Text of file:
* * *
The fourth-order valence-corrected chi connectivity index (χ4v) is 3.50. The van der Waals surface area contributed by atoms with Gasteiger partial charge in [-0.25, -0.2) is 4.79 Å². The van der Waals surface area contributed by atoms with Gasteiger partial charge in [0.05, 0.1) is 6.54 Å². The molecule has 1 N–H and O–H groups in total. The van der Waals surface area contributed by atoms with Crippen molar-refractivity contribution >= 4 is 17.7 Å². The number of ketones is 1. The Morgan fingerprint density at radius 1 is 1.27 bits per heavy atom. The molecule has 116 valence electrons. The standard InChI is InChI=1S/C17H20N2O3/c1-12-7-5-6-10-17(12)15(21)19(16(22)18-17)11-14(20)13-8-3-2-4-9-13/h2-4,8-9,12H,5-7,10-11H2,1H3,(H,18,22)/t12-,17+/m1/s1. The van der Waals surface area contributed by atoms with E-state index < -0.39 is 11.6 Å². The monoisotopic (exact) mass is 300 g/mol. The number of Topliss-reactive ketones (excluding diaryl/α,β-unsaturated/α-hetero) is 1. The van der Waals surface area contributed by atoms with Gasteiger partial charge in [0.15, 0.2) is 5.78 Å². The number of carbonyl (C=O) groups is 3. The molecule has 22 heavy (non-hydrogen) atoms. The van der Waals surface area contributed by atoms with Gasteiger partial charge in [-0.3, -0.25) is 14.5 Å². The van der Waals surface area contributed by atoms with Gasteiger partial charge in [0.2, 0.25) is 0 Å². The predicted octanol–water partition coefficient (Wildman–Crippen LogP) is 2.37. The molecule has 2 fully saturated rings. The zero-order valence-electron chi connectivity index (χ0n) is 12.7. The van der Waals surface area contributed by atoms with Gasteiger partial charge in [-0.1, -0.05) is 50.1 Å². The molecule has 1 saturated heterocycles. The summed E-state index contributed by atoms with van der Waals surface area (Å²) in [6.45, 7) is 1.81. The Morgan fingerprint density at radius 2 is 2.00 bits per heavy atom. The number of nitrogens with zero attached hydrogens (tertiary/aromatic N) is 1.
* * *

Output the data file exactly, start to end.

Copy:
The fourth-order valence-corrected chi connectivity index (χ4v) is 3.50. The van der Waals surface area contributed by atoms with Gasteiger partial charge in [-0.25, -0.2) is 4.79 Å². The van der Waals surface area contributed by atoms with Gasteiger partial charge in [0.05, 0.1) is 6.54 Å². The molecule has 1 N–H and O–H groups in total. The van der Waals surface area contributed by atoms with Crippen molar-refractivity contribution >= 4 is 17.7 Å². The number of ketones is 1. The Morgan fingerprint density at radius 1 is 1.27 bits per heavy atom. The molecule has 116 valence electrons. The standard InChI is InChI=1S/C17H20N2O3/c1-12-7-5-6-10-17(12)15(21)19(16(22)18-17)11-14(20)13-8-3-2-4-9-13/h2-4,8-9,12H,5-7,10-11H2,1H3,(H,18,22)/t12-,17+/m1/s1. The van der Waals surface area contributed by atoms with E-state index < -0.39 is 11.6 Å². The monoisotopic (exact) mass is 300 g/mol. The number of Topliss-reactive ketones (excluding diaryl/α,β-unsaturated/α-hetero) is 1. The van der Waals surface area contributed by atoms with Gasteiger partial charge in [0.15, 0.2) is 5.78 Å². The number of carbonyl (C=O) groups is 3. The molecule has 22 heavy (non-hydrogen) atoms. The van der Waals surface area contributed by atoms with Gasteiger partial charge in [-0.3, -0.25) is 14.5 Å². The van der Waals surface area contributed by atoms with Gasteiger partial charge in [0.2, 0.25) is 0 Å². The predicted octanol–water partition coefficient (Wildman–Crippen LogP) is 2.37. The molecule has 2 fully saturated rings. The zero-order valence-electron chi connectivity index (χ0n) is 12.7. The van der Waals surface area contributed by atoms with Gasteiger partial charge in [-0.1, -0.05) is 50.1 Å². The molecule has 1 saturated heterocycles. The summed E-state index contributed by atoms with van der Waals surface area (Å²) in [6.45, 7) is 1.81. The Morgan fingerprint density at radius 2 is 2.00 bits per heavy atom. The number of nitrogens with zero attached hydrogens (tertiary/aromatic N) is 1.